As the district court noted, NNIC had several months to seek leave to amend its complaint prior to the court's judgment. NNIC certainly was aware of the date when it allegedly discovered the fraud as of the moment it filed its claim, see NNIC Br. at 13 n.3; thus, it was not prevented from amending its complaint by a lack of knowledge of the pertinent information. NNIC's delay in seeking leave to amend the complaint until after the district court's judgment was not justified, and we believe it constituted undue delay. Thus, we conclude that the district court did not abuse its discretion in denying NNIC conditional relief from the judgment and in denying NNIC leave to amend its complaint.
Based on the foregoing analysis, we AFFIRM the rationale and decisions of the district court.
Section 2305.09 of the Ohio Revised Code states the following:
An action for any of the following causes of action shall be brought within four years after the cause thereof accrued:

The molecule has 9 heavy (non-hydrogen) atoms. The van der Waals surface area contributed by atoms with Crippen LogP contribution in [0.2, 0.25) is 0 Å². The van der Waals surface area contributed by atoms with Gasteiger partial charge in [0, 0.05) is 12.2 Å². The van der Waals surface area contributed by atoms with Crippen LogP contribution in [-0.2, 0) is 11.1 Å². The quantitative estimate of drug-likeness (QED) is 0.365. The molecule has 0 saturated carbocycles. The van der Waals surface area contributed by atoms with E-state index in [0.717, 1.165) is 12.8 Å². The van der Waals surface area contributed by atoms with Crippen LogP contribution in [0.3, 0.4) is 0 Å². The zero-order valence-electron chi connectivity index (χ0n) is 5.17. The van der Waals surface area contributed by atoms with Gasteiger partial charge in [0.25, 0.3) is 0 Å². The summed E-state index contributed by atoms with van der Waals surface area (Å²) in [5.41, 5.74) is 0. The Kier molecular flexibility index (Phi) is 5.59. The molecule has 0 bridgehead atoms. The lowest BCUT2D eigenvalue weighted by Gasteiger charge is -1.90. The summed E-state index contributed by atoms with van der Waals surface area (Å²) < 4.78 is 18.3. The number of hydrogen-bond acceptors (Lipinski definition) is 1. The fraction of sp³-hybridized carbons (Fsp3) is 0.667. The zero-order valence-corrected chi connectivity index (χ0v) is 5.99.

(C) For relief on the ground of fraud;
If the action is for trespassing under ground or injury to mines, or for the wrongful taking of personal property, the causes thereof shall not accrue until the wrongdoer is discovered; nor, if it is for fraud, until the fraud is discovered.
Ohio Rev. Code Ann. Sec. 2305.09 (Anderson 1991). The district court held that section 1336.09 of the Ohio Revised Code (effective September 28, 1990) could not be applied to this case because it would represent an impermissible retroactive application of the statute. J.A. at 49 (citing Ohio Const. art. II, Sec. 28 and Gregory v. Flowers, 290 N.E.2d 181 (Ohio 1972)).
Federal Rule of Civil Procedure 15(a) states in pertinent part that "a party may amend the party's pleading only by leave of court or by written consent of the adverse party; and leave shall be freely given when justice so requires." Fed. R. Civ. P. 15(a)